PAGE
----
Elsevier profits near £1 billion despite European disputes

The publisher has reported steady growth and profit margins of more than a third but warned of threat to business from open access

February 22, 2019
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Elsevier has shrugged off a breakdown in contracts with German and Swedish universities to swell its profits to nearly £1 billion in 2018, its latest financial results reveal.

The Amsterdam-based publisher reported an all but unchanged profit margin of 37.1 per cent.

It made £942 million in profits on revenues of about £2.5 billion, according to financial results released on 21 February.

Academic publishers’ profit margins have long been a bone of contention for critics, who argue that their control over prestigious journals allows them to charge academics and libraries excessively high prices.

The results, contained in a wider financial report from Elsevier’s parent company RELX, appear to show that the publisher has been all but financially unaffected by a series of often acrimonious disputes with universities across Europe, which have sought to negotiate better deals with the publisher on cost and open access.

Swathes of universities in Germany have been without a contract with the publisher since the beginning of 2017.

Yet Elsevier’s latest results state that “key business trends remained positive in 2018, with underlying revenue growth in line with the prior year, and underlying profit growth matching revenue growth”.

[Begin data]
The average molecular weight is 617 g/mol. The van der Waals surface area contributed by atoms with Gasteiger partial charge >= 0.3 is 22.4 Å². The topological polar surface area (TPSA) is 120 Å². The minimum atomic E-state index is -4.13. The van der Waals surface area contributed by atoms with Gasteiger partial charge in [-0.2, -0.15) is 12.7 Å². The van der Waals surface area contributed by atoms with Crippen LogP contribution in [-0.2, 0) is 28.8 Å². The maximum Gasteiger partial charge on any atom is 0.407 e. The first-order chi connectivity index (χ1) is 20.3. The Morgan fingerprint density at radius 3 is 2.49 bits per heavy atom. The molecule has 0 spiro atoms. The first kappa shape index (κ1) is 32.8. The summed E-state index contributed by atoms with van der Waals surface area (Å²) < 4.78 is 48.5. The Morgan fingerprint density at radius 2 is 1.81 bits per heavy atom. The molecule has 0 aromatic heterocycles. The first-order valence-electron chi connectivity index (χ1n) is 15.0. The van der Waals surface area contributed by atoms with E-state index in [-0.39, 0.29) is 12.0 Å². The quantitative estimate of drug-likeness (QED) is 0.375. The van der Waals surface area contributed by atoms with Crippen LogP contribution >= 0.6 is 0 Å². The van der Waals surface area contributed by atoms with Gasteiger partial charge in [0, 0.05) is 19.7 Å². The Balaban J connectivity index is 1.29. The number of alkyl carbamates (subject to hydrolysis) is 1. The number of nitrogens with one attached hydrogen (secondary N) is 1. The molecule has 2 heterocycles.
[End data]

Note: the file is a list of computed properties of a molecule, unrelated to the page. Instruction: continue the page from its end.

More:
The publisher expects to enjoy “another year of modest underlying revenue growth” in 2019, and an even bigger increase in profits. RELX paid out £796 million in dividends to shareholders in 2018, up from £762 million in 2017. 

The results repeat a warning made last year that a switch to open access publishing, where academics pay to publish rather than to read articles, could be a threat to the business.

“Some of these methods, if widely adopted, could adversely affect our revenue from paid subscriptions,” the financial report says.

In the past, the company has also sought to stress that it is not just an academic publisher but offers data and analytics tools too. “In primary research we continued to enhance customer value by providing broader content sets across our research offering, increasing the sophistication of our analytics, and evolving our technology platforms,” the financial results report.

david.matthews@timeshighereducation.com

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